New York Knicks forward Anthony reacts to hitting a three-point shot against the Atlanta Hawks in the second quarter of their NBA basketball game at Madison Square Garden in New York

Baseline to Baseline recaps: ‘Melo sparks Knicks win

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Welcome to PBT’s roundup of yesterday’s NBA games. Or, what you missed while doing the Bernie lean

Lakers 105, Thunder 96: For two consecutive games the Lakers have basically moved Kobe Bryant to the point and put Steve Nash off the ball, and their offense has looked better. We have a lot more detail on this game, our man Brett Pollakoff broke this game down.

Celtics 100, Heat 98 (2OT): It was a dark day for the Celtics, which is too bad because this is the kind of game they could have built on. We broke down the game then we broke down what the Celtics need to do next.

Knicks 106, Hawks 104: Defense? Who wants to see defense? Both teams had offensive ratings of 121 (points per 100 possessions) and the Hawks shot 60 percent for the game. But if you’re going to play a game with just scoring and no defense, you are playing into Carmelo Anthony’s hands — he had 42 points including nine three pointers. Plus, with the game tied late he isolated on Josh Smith, drove around him and got the and-1 layup that won the game for the Knicks.

Josh Smith had his chances to be the hero for Atlanta, but in the games final plays he committed an offensive foul that gave the Knicks the ball back setting up Carmelo’s game winner. Then with time running out he got a good look at a three for the win but missed.

J.R. Smith and Amar’e Stoudemire each added18 points off the bench for New York. Raymond Felton had 12 points and 10 assists. Jeff Teague had 27 points for Atlanta and was aggressive.

Hornets 91, Grizzlies 83: Memphis scored just 15 points in the fourth quarter and that did them in — Memphis is a great defensive team but sometimes that can’t cover for their bad offense. Rudy Gay was 0-of-4 in the fourth (3-of-17 all night), and both Tony Wroten and Jerryd Bayless were 1-of-5 in the final frame. The Hornets got their points from their bench — Ryan Anderson had 22 and Jason Smith 16 leading a bench that scored 55 on the night. Zach Randolph had 20 points and 13 boards for Memphis.

Clippers, 96 Trail Blazers 83: This looked nothing like Saturday’s close Blazers win in the first of this home-and-home, save for the names across the teams’ chests. The Clippers owned the paint in this one, scoring 56 points there and they were led by Blake Griffin, who had 23 points and 9 assists (and didn’t set foot on the court in the fourth quarter). The Clippers pulled away in the third and unlike Saturday (when Los Angeles blew a 9 point lead in the final two minutes) they didn’t let up.

What went wrong for the Blazers? Let us count the ways. Portland scored just 12 points in the fourth quarter. Portland also committed the cardinal sin against the Clippers, turning the ball over 19 times (that fuels L.A.’s fast break). The other big difference from Saturday? Portland couldn’t hit a three to save its life (3-for-15).

Pistons 104, Magic 102: Orlando is now 3-15 with games decided 6 points or less. Some of that is just bad luck, but another reason is what we saw at the end of this game — they don’t have anyone who could create a good shot for himself in crunch time. Detroit did — Will Bynum was slicing into the lane and kicking out to shooters and that was the difference (he had 12 assists on the night.

It was tied 95-95 with three minutes when Bynum drove the lane, kicked out to a wide-open Tayshaun Prince for a three, and he missed it. Jameer Nelson got the rebound and threw a home-run ball lass to E’Twaun Moore for a layup and-1. Next trip down the Pistons missed two more threes but Greg Monroe was grabbing offensive rebounds and eventually found Brandon Knight who knocked down a three, part of his career high 31 points on the night. Next trip down was another three for Knight, this one open from the corner. Moore was getting buckets for the Magic on his way to a career high 18, but the Pistons kept getting better looks late. J.J. Redick, who had 31 on the night, had a shot at a game winner but couldn’t create space for himself and it was contested and never really had a chance.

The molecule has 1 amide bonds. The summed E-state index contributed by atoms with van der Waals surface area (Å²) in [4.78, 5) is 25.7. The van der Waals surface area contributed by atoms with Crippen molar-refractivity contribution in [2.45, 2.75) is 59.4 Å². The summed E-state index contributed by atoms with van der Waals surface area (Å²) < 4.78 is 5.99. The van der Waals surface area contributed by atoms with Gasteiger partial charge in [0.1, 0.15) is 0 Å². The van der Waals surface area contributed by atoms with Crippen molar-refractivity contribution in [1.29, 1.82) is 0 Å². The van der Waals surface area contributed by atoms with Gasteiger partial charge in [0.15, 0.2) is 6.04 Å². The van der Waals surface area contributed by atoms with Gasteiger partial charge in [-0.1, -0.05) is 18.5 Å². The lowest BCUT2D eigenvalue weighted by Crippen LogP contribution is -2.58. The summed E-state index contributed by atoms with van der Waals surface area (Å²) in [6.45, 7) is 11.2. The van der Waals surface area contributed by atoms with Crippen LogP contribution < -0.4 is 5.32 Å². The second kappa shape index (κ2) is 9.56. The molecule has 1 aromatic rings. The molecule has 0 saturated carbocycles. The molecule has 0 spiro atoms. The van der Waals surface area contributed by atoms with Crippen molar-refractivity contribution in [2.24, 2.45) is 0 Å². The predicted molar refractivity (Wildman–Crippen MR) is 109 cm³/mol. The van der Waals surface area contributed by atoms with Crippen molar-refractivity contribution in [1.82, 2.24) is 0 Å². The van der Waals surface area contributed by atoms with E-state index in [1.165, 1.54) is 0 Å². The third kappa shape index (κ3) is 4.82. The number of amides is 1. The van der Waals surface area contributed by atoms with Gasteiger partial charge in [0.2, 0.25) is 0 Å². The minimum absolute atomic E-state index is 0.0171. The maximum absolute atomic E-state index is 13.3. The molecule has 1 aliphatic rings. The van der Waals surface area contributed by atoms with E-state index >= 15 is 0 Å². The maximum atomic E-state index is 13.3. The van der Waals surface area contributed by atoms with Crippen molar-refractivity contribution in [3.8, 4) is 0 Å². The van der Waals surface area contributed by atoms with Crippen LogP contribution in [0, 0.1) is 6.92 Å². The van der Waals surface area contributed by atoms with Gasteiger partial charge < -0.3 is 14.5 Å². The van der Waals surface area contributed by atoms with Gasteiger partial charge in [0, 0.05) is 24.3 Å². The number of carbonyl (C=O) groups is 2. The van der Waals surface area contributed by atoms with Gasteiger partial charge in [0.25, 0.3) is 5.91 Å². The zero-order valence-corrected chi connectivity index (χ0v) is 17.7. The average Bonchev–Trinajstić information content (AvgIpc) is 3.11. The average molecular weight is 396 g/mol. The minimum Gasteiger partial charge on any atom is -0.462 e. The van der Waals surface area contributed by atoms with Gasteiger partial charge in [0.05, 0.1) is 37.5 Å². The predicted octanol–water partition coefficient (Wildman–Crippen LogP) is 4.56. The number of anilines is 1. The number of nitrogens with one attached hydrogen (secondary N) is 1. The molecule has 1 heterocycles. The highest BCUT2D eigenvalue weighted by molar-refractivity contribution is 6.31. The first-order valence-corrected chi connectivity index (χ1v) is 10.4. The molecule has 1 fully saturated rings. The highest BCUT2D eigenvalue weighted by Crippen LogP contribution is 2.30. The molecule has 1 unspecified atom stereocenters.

Mavericks 110, Suns 95: Fourth game in five nights for the Suns and it showed, they looked tired. Credit the Mavs for taking advantage of that — Dirk Nowitzki and Shawn Marion each had 18 points. The Suns made a run and cut the lead to five in the fourth quarter, but that was all the energy they had. Dallas went on a 10-0 run and that was it.

51Q: Can Sean Marks and Kenny Atkinson get blood from a stone in Brooklyn?

BOSTON, MA - NOVEMBER 20:  Rondae Hollis-Jefferson #24 of the Brooklyn Nets reacts after a foul is called against him during the second half at TD Garden on November 20, 2015 in Boston, Massachusetts. NOTE TO USER: User expressly acknowledges and agrees that, by downloading and/or using this photograph, user is consenting to the terms and conditions of the Getty Images License Agreement.  (Photo by Maddie Meyer/Getty Images)
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We continue PBT’s 2016-17 NBA preview series, 51 Questions. Between now and the start of the NBA season we will tackle 51 questions we cannot wait to see answered during the upcoming NBA season. We will delve into one almost every day between now and the start of the season (we’re taking some weekends off). Today:

Can Sean Marks and Kenny Atkinson get blood from a stone in Brooklyn?

A journey of a thousand miles begins with a single step.

For Sean Marks, the new GM of the Brooklyn Nets, the first steps last February was to buy out Andrea Bargnani and waive Joe Johnson, then sign D-League guard Sean Kilpatrick in a quest for undervalued talent.

No team in all the NBA is in a worse rebuilding situation than the Brooklyn Nets. In their owner-pushed quest to open a new building with a splash a few years back, the Nets traded young players and control of their draft picks for expensive players on the back ends of their careers (Paul Pierce, Kevin Garnett, Johnson). When that fell apart as everyone could see it would, the Nets were left without the tools for a quick rebuild. They don’t control their own first-round pick until 2019.

This is a long, slow journey of 1,000 miles.

The question today is: Can Marks and his new coach Kenny Atkinson squeeze more wins out of this team while making that journey? The Nets won just 21 games last season.

They should win a few more this season — 25? 28? — and they should be more competitive. Certainly, they will be more entertaining. However, real change is going to take time. And patience — we’re looking at you, Mikhail Prokhorov.